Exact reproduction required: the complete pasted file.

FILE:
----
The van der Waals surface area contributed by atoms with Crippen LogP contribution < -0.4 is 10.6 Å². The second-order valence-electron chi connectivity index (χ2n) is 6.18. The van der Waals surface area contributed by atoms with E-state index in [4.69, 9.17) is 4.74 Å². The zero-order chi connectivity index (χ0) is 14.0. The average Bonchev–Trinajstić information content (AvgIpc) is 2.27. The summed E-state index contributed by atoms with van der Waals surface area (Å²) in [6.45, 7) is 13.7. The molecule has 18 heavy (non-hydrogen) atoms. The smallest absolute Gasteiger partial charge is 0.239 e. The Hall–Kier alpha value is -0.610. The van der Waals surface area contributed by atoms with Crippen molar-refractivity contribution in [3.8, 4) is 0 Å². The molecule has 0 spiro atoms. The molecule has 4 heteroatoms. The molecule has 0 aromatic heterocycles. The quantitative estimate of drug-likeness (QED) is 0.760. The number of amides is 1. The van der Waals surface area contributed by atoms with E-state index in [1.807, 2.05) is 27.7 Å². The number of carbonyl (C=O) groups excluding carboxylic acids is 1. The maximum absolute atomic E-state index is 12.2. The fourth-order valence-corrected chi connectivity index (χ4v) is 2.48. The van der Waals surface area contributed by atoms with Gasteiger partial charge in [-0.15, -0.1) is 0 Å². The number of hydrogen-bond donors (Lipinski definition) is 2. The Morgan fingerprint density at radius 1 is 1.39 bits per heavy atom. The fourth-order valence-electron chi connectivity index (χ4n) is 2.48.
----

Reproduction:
The van der Waals surface area contributed by atoms with Crippen LogP contribution < -0.4 is 10.6 Å². The second-order valence-electron chi connectivity index (χ2n) is 6.18. The van der Waals surface area contributed by atoms with E-state index in [4.69, 9.17) is 4.74 Å². The zero-order chi connectivity index (χ0) is 14.0. The average Bonchev–Trinajstić information content (AvgIpc) is 2.27. The summed E-state index contributed by atoms with van der Waals surface area (Å²) in [6.45, 7) is 13.7. The molecule has 18 heavy (non-hydrogen) atoms. The smallest absolute Gasteiger partial charge is 0.239 e. The Hall–Kier alpha value is -0.610. The van der Waals surface area contributed by atoms with Crippen molar-refractivity contribution in [3.8, 4) is 0 Å². The molecule has 0 spiro atoms. The molecule has 4 heteroatoms. The molecule has 0 aromatic heterocycles. The quantitative estimate of drug-likeness (QED) is 0.760. The number of amides is 1. The van der Waals surface area contributed by atoms with E-state index in [1.807, 2.05) is 27.7 Å². The number of carbonyl (C=O) groups excluding carboxylic acids is 1. The maximum absolute atomic E-state index is 12.2. The fourth-order valence-corrected chi connectivity index (χ4v) is 2.48. The van der Waals surface area contributed by atoms with Gasteiger partial charge in [-0.15, -0.1) is 0 Å². The number of hydrogen-bond donors (Lipinski definition) is 2. The Morgan fingerprint density at radius 1 is 1.39 bits per heavy atom. The fourth-order valence-electron chi connectivity index (χ4n) is 2.48.